As you may be aware that the sex of a child depends on the type of sperm (whether X or Y chromosome carrying sperm) that fertilizes the female egg (always carries X chromosome). It therefore implies that it is the father who is responsible for the sex of the children of that couple. However, producing one sex may be as a result of the female body rejecting pregnancy of a given sex due to possession of an incompatible gene. Therefore, every time a zygote of that sex is formed, it is spontaneously aborted while the compatible sex survives and is born. Secondly, sometimes the female reproductive system may due to incompatibility preferentially capacitate(activate) one type of sperm (either X or Y) to the other such that every time fertilization takes place that sex is produced.

An explanation for birth of children with genetic disorders may be due to both parents being heterozygous (carriers) of particular trait. Although themselves are normal, some of their gametes may contain these internal factors which during fertilization may combine and give rise to an offspring with a genetic disease.

But is there a way of predicting and avoiding the occurrence of these misfortunes?

The solution lies in genetic testing and counseling. Genetic counseling is the process by which specialists (genetic counsellors) advise patients and people at risk of suffering from genetic disorders or their children about the effects of the disease, probability of developing or transmitting it, and available preventive and management options. This process involves 1) careful analysis of the family and medical histories to ascertain the chance of genetic disease occurrence in the family, 2) sensitizing the clients about the testing, prevention and management services available and 3) counseling the clients at risk to make informed marital choices and 4) the victims to promote adaptation (positive living) to the risk or condition.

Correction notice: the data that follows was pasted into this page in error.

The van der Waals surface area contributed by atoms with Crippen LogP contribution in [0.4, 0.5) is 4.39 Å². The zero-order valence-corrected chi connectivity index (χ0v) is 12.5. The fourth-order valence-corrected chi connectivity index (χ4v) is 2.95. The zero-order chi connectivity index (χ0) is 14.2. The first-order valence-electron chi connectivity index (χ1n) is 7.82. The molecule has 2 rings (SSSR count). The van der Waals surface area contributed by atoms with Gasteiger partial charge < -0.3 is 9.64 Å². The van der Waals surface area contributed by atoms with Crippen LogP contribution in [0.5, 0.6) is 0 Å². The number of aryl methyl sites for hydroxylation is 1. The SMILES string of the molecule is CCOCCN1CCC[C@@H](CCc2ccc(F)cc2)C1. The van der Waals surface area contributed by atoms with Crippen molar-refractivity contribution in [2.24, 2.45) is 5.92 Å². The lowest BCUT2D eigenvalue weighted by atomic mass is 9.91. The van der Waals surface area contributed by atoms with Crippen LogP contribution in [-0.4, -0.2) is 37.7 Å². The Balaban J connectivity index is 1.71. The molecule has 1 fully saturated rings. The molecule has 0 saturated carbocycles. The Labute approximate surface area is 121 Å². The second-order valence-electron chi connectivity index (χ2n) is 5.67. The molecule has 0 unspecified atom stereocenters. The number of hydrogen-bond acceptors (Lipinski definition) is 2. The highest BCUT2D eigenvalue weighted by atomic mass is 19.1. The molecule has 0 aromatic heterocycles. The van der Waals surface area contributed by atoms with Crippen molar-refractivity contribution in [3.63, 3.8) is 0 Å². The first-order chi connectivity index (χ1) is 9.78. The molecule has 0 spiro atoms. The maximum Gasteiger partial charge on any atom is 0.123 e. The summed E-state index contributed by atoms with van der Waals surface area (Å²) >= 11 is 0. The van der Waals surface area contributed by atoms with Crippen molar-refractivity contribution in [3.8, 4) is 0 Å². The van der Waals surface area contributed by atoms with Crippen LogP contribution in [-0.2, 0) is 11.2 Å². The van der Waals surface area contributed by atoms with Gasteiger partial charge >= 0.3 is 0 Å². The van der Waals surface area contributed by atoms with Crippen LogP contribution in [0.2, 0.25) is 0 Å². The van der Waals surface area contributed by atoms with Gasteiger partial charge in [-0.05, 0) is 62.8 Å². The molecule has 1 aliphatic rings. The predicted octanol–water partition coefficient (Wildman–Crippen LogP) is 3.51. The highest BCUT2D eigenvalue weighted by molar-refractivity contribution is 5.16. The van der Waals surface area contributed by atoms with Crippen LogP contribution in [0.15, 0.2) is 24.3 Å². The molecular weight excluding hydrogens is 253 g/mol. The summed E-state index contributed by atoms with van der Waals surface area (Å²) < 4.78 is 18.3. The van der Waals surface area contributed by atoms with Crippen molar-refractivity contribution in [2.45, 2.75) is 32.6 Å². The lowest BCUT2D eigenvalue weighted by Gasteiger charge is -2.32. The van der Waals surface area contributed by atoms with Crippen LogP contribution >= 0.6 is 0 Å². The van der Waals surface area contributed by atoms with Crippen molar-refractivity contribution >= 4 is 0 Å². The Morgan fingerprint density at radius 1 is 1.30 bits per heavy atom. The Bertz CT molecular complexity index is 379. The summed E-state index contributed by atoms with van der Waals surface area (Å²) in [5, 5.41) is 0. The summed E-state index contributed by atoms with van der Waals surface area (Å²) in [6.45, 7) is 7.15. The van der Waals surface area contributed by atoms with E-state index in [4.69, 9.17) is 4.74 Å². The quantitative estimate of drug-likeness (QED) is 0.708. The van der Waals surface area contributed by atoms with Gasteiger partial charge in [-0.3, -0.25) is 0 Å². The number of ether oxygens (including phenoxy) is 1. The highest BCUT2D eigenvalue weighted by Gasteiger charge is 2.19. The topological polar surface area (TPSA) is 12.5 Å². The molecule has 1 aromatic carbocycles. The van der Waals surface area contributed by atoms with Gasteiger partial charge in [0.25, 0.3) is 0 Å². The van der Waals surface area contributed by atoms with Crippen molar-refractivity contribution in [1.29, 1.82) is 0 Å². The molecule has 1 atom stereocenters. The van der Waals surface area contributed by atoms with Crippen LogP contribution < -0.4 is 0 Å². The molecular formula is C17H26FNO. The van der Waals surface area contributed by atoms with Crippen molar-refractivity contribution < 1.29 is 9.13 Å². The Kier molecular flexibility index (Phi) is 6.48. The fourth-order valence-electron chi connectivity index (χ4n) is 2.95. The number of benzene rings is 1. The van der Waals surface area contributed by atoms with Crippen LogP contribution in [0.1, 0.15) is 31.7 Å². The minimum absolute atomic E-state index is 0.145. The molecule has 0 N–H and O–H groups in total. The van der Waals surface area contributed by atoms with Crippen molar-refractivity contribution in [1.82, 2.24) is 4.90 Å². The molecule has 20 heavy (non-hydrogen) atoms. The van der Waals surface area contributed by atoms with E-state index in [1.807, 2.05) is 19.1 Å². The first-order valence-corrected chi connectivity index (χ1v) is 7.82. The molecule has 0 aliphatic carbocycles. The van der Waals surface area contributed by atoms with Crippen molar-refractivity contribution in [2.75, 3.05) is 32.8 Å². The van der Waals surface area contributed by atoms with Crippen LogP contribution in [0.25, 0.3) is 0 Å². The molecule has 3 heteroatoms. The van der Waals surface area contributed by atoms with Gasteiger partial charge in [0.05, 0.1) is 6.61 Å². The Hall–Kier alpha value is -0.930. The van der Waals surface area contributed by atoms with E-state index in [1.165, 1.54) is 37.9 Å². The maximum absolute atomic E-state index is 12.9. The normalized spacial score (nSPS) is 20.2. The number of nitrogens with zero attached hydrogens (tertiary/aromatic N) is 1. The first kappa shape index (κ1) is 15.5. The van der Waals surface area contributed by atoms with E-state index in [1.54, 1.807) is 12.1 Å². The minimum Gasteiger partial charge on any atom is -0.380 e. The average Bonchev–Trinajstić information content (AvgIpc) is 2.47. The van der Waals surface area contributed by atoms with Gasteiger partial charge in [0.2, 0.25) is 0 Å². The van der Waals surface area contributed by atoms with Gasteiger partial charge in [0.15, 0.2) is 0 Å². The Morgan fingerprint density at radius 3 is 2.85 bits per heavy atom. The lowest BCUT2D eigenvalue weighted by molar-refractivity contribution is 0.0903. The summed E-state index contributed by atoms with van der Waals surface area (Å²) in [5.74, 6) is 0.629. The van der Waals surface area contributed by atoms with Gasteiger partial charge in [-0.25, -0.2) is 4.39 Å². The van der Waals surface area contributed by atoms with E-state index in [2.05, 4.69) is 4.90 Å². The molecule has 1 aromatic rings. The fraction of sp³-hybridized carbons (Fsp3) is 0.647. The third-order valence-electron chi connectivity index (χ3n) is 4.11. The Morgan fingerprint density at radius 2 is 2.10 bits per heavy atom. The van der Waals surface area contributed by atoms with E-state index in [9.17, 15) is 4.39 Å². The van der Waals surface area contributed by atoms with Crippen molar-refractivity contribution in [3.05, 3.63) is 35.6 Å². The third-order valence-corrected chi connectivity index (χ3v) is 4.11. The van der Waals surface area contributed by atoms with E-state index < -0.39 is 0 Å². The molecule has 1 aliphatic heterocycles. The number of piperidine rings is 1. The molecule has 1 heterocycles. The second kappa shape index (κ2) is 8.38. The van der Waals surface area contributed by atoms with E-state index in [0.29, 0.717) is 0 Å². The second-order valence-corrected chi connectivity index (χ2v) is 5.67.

Genetic testing in this context refers to a series of molecular tests involving DNA with an aim of establishing the genetic makeup of an individual so as to identify presence of predictors for incompatibility. Due to negative consequences of genetic incompatibility, it is therefore important that as you request to test your spouse for HIV and other conditions you also perform a genetic test for compatibility. The test may be expensive to conduct but may be lifesaving in the event that the two partners are genetically incompatible

 

The writer is assistant lecturer